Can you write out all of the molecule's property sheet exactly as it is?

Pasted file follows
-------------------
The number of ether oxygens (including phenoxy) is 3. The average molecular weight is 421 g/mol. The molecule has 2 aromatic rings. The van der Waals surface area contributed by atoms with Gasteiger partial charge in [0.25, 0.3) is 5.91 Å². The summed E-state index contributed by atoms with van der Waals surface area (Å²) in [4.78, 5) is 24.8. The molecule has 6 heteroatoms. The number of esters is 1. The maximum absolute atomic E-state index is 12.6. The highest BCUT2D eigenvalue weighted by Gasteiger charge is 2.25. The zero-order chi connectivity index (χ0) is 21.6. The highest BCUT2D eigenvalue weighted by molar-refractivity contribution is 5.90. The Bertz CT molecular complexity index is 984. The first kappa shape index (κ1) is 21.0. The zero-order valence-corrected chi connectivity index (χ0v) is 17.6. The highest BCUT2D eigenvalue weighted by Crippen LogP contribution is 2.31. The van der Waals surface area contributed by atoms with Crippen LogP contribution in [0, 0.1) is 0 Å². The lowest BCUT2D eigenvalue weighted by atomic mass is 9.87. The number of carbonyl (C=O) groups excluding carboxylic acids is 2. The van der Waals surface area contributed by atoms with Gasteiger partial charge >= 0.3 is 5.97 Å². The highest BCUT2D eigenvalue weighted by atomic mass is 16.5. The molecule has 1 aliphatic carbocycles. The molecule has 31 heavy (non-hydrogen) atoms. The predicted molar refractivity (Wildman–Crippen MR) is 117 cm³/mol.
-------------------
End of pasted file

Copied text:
The number of ether oxygens (including phenoxy) is 3. The average molecular weight is 421 g/mol. The molecule has 2 aromatic rings. The van der Waals surface area contributed by atoms with Gasteiger partial charge in [0.25, 0.3) is 5.91 Å². The summed E-state index contributed by atoms with van der Waals surface area (Å²) in [4.78, 5) is 24.8. The molecule has 6 heteroatoms. The number of esters is 1. The maximum absolute atomic E-state index is 12.6. The highest BCUT2D eigenvalue weighted by Gasteiger charge is 2.25. The zero-order chi connectivity index (χ0) is 21.6. The highest BCUT2D eigenvalue weighted by molar-refractivity contribution is 5.90. The Bertz CT molecular complexity index is 984. The first kappa shape index (κ1) is 21.0. The zero-order valence-corrected chi connectivity index (χ0v) is 17.6. The highest BCUT2D eigenvalue weighted by Crippen LogP contribution is 2.31. The van der Waals surface area contributed by atoms with Crippen LogP contribution in [0, 0.1) is 0 Å². The lowest BCUT2D eigenvalue weighted by atomic mass is 9.87. The number of carbonyl (C=O) groups excluding carboxylic acids is 2. The van der Waals surface area contributed by atoms with Gasteiger partial charge >= 0.3 is 5.97 Å². The highest BCUT2D eigenvalue weighted by atomic mass is 16.5. The molecule has 1 aliphatic carbocycles. The molecule has 31 heavy (non-hydrogen) atoms. The predicted molar refractivity (Wildman–Crippen MR) is 117 cm³/mol.